One of Sadrul Miya Haque’s employees who went to see him on Tuesday morning walked in on a gruesome scene of the 55-year-old Constituent Assembly member lying in a pool of blood with his throat slit open and various body parts butchered, in a room above his petrol pump.

The murder has stirred protests among the Muslim community in Nepal. In response, the government has formed a panel to investigate the murder and submit a report within seven days.

“It appears that every time a Muslim gets popular, or reaches a high position in this country, their fate is to get murdered,” said Mohammed Nizamuddin, senior vice-chairman, Muslim Association of Nepal, speaking at a rally in Kalyanpur, Saptari district. Thousands of supporters of the slain Mr. Haque felled hundreds of trees, burnt tyres and paralysed public transport in Saptari and surrounding districts. Their demand: the Home Minister should personally come to Saptari and assure a full investigation; else the family won’t bury the corpse.

“Nepali Muslims are paying the price of conflict between India and Pakistan,” Mr. Nizamuddin added. In September 2011, Faizal Ahmed, general secretary of Islamic Sangh Nepal, was assassinated in broad daylight near Ghantaghar, at the heart of the capital, a fate met a more than a year earlier by Jamim Shah, a prominent media entrepreneur.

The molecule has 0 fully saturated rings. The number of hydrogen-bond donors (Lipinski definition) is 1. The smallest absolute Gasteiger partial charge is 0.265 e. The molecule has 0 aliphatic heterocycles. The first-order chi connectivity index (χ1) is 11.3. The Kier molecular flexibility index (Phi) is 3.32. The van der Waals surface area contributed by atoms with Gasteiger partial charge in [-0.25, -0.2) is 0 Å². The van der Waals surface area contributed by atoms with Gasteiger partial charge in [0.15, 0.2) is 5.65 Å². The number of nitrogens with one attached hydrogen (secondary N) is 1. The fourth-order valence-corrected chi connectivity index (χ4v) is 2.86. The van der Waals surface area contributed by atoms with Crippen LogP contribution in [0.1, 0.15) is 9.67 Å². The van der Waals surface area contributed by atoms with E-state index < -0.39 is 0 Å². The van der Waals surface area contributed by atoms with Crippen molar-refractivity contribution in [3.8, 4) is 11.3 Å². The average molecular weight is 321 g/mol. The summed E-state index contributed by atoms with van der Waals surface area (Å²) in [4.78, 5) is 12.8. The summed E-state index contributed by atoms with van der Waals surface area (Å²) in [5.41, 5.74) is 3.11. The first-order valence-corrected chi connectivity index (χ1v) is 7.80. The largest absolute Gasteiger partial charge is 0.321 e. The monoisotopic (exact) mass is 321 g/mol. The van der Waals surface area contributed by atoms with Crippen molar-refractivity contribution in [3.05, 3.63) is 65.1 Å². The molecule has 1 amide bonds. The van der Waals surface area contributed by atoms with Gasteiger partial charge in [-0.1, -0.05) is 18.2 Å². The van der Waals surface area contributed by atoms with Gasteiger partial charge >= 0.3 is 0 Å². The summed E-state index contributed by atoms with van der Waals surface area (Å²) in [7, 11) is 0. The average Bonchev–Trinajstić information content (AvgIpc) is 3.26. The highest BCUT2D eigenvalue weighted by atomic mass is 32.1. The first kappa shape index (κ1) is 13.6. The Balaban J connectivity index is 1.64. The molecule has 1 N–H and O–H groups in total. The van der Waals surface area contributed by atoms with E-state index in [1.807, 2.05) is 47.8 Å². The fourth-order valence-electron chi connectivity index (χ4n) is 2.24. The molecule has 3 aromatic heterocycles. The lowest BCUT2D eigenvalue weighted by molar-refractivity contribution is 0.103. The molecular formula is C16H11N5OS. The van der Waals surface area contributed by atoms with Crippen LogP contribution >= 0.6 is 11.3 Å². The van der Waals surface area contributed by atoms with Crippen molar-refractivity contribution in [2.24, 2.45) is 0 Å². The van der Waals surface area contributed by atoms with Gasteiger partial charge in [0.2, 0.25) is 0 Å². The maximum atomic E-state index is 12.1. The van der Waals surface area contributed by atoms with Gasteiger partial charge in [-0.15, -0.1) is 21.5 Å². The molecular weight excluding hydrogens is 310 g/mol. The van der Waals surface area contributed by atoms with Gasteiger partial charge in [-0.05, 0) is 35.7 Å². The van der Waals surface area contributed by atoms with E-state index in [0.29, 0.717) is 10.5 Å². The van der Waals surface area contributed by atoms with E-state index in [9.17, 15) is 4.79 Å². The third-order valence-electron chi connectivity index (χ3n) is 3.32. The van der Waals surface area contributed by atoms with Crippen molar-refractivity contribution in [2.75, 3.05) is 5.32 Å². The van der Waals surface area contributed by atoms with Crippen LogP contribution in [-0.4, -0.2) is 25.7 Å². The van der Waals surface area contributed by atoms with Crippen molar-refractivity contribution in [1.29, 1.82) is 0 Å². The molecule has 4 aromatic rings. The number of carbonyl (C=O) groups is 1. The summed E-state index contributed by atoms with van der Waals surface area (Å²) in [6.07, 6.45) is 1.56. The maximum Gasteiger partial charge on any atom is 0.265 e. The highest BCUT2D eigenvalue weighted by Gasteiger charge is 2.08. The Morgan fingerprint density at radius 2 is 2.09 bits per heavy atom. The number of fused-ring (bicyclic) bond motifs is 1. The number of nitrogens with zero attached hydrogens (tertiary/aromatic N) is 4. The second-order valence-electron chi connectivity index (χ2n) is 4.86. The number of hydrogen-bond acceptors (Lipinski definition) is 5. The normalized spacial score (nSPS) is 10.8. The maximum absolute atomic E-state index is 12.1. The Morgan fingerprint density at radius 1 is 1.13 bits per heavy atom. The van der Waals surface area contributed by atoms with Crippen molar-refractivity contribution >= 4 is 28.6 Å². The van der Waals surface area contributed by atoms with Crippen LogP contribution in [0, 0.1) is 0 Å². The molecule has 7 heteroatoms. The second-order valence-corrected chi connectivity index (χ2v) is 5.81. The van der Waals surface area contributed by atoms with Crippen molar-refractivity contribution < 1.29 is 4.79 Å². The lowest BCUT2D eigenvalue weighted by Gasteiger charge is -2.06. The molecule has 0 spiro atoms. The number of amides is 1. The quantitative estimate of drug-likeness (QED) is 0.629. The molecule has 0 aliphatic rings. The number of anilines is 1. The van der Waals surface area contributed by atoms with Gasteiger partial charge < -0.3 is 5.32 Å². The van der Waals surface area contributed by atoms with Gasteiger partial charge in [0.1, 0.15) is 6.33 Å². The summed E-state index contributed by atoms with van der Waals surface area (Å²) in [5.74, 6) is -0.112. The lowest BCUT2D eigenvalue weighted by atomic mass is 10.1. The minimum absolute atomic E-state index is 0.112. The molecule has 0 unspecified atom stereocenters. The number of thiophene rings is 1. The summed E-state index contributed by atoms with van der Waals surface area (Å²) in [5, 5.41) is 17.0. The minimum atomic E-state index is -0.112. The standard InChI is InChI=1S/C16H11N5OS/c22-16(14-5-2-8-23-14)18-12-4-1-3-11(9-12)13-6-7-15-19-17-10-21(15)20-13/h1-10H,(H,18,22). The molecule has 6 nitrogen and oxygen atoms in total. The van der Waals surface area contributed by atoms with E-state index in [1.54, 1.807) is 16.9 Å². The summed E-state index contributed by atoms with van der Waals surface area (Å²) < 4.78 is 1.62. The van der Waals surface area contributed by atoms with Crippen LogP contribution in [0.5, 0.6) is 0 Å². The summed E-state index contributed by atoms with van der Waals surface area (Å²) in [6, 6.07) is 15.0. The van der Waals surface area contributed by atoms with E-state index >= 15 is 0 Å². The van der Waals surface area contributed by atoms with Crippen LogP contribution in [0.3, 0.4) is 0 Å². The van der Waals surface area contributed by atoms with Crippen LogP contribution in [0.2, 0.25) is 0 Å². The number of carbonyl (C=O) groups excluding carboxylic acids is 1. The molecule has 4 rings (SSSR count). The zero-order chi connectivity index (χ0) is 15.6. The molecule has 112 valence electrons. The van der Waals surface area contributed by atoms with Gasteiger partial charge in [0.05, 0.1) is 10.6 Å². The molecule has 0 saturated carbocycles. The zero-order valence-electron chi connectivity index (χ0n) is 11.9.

“However, no evidence has surfaced that Mr. Haque’s murder is connected with the previous assassinations,” according to police sources.

Born into poverty, Mr. Haque, in 2008, won Constituent Assembly (CA) election as an independent. At the CA, he was part of a group-of-four who regularly disrupted proceedings demanding rights for Dalits, Adivasis and Muslims. He single-handedly brought the CA to a halt and was once suspended from the Assembly. Mr. Haque is survived by his wife, two sons and three daughters.

“We don’t think, for now, that the murder was due to monetary reasons, but we do think the murderer might be somebody he knew,” said Mr. Kesh Bahadur Shahi, a DIG at the Central Investigation Bureau guiding the investigations, “It seems he was a good man. For now, we’re investigating his pattern of activities in the last five years.”